The Problem with Minority Parties: A Treatise on Higher and Lower Factions

The future of the Republican Party -- this is what they say of you, dear Hispanics.  But a future for better or for worse has yet to be seen.

My suspicion has nothing to do with Hispanics' capabilities, nor with their civility -- for I know that many work hard, and many more behave respectably.  But looking beyond these two qualities lies another issue far deeper than the ability to labor and abide by law, and that issue concerns the problem of lower faction.

What we must consider is something along the teachings of Jonathan Edwards or Tocqueville: the realization that the good of the faction itself must be subordinate to something higher -- something tapping not simply into our sense of belonging to groups, but into our sense of what it is to be man.  In short, we must, as Tocqueville wrote, adopt a platform of higher faction (Toqueville's Great Parties), a faction for the promotion of true ideals, and not conform to lower factions (his Minor Parties), which exist for the sole purpose of self-promotion.

If we consider what it means to do otherwise, we find ourselves an example very quickly.  For there exist two kinds of aim in the world: the first, of true virtue, behavior which respects the objective good of mankind -- universal benevolence, the will of God.  But the moment we disregard that universal goodness -- the laws of nature, of Scripture, of conscience -- we begin to say that what's good for my group, however that group is defined, is good simply because it benefits my group.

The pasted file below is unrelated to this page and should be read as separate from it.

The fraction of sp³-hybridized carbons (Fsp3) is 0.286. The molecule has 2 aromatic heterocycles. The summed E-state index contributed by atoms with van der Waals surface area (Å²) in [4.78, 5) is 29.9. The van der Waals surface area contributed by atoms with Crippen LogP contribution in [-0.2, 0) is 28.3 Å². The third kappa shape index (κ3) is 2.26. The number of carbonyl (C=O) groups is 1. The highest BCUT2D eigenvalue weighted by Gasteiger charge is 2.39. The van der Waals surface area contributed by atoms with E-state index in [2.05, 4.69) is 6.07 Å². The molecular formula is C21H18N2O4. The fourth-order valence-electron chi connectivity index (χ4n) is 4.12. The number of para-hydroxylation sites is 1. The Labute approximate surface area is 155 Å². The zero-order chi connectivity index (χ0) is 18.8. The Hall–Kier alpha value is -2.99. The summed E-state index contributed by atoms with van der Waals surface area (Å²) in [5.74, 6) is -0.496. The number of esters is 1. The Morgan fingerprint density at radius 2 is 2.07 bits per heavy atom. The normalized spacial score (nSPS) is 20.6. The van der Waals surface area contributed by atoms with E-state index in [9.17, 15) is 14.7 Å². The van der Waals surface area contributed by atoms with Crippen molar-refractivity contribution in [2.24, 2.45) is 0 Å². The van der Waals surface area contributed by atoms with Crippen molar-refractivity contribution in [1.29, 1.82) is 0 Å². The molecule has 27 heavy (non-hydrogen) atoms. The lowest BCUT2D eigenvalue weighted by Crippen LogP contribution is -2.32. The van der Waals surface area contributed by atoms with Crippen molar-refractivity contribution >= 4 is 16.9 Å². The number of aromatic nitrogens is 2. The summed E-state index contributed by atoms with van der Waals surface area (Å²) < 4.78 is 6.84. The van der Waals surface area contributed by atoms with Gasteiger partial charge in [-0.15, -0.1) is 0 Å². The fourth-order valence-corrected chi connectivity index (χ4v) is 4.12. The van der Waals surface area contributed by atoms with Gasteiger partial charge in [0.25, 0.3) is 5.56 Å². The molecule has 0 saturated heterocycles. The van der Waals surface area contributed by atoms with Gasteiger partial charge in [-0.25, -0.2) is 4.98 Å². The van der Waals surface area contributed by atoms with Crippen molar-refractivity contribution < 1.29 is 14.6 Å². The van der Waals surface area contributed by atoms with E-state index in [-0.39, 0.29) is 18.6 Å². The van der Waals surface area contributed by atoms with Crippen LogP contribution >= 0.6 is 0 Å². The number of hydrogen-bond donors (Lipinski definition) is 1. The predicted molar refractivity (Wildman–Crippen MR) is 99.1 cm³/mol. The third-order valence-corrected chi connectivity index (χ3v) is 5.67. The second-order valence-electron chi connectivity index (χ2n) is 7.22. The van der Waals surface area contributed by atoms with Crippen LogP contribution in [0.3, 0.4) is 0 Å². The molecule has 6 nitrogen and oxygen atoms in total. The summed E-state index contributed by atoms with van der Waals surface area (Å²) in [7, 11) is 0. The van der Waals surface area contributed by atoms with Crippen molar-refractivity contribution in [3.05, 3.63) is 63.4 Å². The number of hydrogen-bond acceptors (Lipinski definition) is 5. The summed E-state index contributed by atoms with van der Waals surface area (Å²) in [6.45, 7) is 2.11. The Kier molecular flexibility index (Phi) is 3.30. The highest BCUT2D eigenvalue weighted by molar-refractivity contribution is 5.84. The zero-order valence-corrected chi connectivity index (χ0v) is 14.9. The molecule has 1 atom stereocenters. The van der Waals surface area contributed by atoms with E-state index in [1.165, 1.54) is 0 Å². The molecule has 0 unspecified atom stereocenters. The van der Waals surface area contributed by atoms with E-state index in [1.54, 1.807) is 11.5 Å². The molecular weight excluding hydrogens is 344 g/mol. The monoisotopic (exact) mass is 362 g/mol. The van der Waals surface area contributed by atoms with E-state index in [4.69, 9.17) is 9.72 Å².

The larger the lower faction is, of course, the more noble its factional behavior appears -- but in reality, the behavior still violates the silent but irrepressible fact that all men are created equal, and endowed by their Creator with certain unalienable rights.  And when the faction becomes so small that its factitious nature becomes obvious -- be it simply for company, family, or most obvious of all, the self -- it is then that humanity most easily recognizes the faction's behaviors as entirely immoral.  Lower faction is the man who cheats taxation to further his business, the woman who testifies that her obviously murderous son is innocent, the spirit of Pontius Pilate -- terrified of his own demise, and caring little for the rights of an innocent Jew -- sending Jesus Christ to be crucified. 

This isn't necessarily to say that man must in all circumstances grant everyone exactly the same legal privileges; for society's harmonious operation, certain rights and privileges must be extremely lopsided in the pursuit of civilization.  The husband and father has greater obligations to his wife and children than to others.  The policeman and the legislator and the citizen may be permitted far different rights and privileges, but all necessarily, and requiring the habitual popular examination known as the election season to determine whether or not the trustees have used their licenses for the public good or for personal gain.  As well, the citizen and the non-citizen must be afforded different rights, not simply because one is a man and another isn't -- that is to say, not because one has unalienable rights and the other doesn't -- but rather because if the higher faction is to exist for the defense and propagation of higher principles (i.e., those pertaining to the true justice toward mankind), then it must have some way of establishing, maintaining, and defending itself against the unprincipled world.  For if the world had already proven itself capable of harmonious integration according to universal benevolence, no smaller governments would be necessary.